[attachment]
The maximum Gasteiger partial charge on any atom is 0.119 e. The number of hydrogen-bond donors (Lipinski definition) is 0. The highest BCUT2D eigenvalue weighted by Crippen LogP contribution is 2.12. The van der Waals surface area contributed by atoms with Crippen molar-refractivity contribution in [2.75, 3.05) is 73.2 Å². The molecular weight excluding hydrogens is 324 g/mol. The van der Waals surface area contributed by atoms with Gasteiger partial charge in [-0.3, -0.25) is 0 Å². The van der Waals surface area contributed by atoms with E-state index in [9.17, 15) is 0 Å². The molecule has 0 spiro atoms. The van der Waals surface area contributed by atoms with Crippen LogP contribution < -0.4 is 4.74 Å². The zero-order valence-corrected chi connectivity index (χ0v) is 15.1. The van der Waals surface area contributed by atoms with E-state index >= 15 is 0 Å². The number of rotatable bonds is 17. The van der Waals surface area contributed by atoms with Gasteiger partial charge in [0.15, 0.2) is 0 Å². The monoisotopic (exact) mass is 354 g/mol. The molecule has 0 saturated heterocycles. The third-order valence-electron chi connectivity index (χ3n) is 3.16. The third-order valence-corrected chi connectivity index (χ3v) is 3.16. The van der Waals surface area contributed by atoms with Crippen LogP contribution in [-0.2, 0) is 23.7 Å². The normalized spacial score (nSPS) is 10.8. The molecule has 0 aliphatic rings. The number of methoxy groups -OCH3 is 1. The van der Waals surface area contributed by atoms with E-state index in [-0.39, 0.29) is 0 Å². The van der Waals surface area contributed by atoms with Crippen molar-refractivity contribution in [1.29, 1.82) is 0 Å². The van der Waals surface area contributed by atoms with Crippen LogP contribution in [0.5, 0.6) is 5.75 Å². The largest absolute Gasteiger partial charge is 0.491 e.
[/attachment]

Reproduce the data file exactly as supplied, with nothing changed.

The maximum Gasteiger partial charge on any atom is 0.119 e. The number of hydrogen-bond donors (Lipinski definition) is 0. The highest BCUT2D eigenvalue weighted by Crippen LogP contribution is 2.12. The van der Waals surface area contributed by atoms with Crippen molar-refractivity contribution in [2.75, 3.05) is 73.2 Å². The molecular weight excluding hydrogens is 324 g/mol. The van der Waals surface area contributed by atoms with Gasteiger partial charge in [-0.3, -0.25) is 0 Å². The van der Waals surface area contributed by atoms with E-state index in [9.17, 15) is 0 Å². The molecule has 0 spiro atoms. The van der Waals surface area contributed by atoms with Crippen LogP contribution < -0.4 is 4.74 Å². The zero-order valence-corrected chi connectivity index (χ0v) is 15.1. The van der Waals surface area contributed by atoms with E-state index >= 15 is 0 Å². The number of rotatable bonds is 17. The van der Waals surface area contributed by atoms with Gasteiger partial charge in [0.15, 0.2) is 0 Å². The monoisotopic (exact) mass is 354 g/mol. The molecule has 0 saturated heterocycles. The third-order valence-electron chi connectivity index (χ3n) is 3.16. The third-order valence-corrected chi connectivity index (χ3v) is 3.16. The van der Waals surface area contributed by atoms with Crippen LogP contribution in [-0.2, 0) is 23.7 Å². The normalized spacial score (nSPS) is 10.8. The molecule has 0 aliphatic rings. The number of methoxy groups -OCH3 is 1. The van der Waals surface area contributed by atoms with E-state index in [-0.39, 0.29) is 0 Å². The van der Waals surface area contributed by atoms with Crippen molar-refractivity contribution in [1.29, 1.82) is 0 Å². The van der Waals surface area contributed by atoms with Crippen LogP contribution in [0.5, 0.6) is 5.75 Å². The largest absolute Gasteiger partial charge is 0.491 e.